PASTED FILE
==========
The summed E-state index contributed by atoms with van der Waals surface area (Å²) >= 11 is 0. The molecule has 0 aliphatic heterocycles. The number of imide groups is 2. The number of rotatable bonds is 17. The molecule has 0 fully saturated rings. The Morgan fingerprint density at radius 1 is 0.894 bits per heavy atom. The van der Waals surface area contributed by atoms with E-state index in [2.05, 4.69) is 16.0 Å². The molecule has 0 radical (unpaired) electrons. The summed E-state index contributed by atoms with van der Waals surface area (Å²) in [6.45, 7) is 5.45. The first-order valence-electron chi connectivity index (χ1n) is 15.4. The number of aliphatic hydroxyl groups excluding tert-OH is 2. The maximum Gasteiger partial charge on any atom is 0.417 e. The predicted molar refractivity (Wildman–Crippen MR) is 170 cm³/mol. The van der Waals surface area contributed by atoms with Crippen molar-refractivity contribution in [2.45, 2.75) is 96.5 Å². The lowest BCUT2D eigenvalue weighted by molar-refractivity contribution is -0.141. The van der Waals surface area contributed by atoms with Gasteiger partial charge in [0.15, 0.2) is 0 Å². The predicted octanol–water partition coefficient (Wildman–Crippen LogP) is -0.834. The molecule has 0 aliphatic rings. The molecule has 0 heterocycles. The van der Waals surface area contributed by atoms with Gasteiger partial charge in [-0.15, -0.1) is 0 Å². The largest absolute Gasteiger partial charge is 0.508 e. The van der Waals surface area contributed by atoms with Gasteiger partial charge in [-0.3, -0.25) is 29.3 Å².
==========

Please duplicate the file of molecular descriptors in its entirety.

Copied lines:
The summed E-state index contributed by atoms with van der Waals surface area (Å²) >= 11 is 0. The molecule has 0 aliphatic heterocycles. The number of imide groups is 2. The number of rotatable bonds is 17. The molecule has 0 fully saturated rings. The Morgan fingerprint density at radius 1 is 0.894 bits per heavy atom. The van der Waals surface area contributed by atoms with E-state index in [2.05, 4.69) is 16.0 Å². The molecule has 0 radical (unpaired) electrons. The summed E-state index contributed by atoms with van der Waals surface area (Å²) in [6.45, 7) is 5.45. The first-order valence-electron chi connectivity index (χ1n) is 15.4. The number of aliphatic hydroxyl groups excluding tert-OH is 2. The maximum Gasteiger partial charge on any atom is 0.417 e. The predicted molar refractivity (Wildman–Crippen MR) is 170 cm³/mol. The van der Waals surface area contributed by atoms with Crippen molar-refractivity contribution in [2.45, 2.75) is 96.5 Å². The lowest BCUT2D eigenvalue weighted by molar-refractivity contribution is -0.141. The van der Waals surface area contributed by atoms with Gasteiger partial charge in [0.15, 0.2) is 0 Å². The predicted octanol–water partition coefficient (Wildman–Crippen LogP) is -0.834. The molecule has 0 aliphatic rings. The molecule has 0 heterocycles. The van der Waals surface area contributed by atoms with Gasteiger partial charge in [-0.15, -0.1) is 0 Å². The largest absolute Gasteiger partial charge is 0.508 e. The van der Waals surface area contributed by atoms with Gasteiger partial charge in [-0.3, -0.25) is 29.3 Å².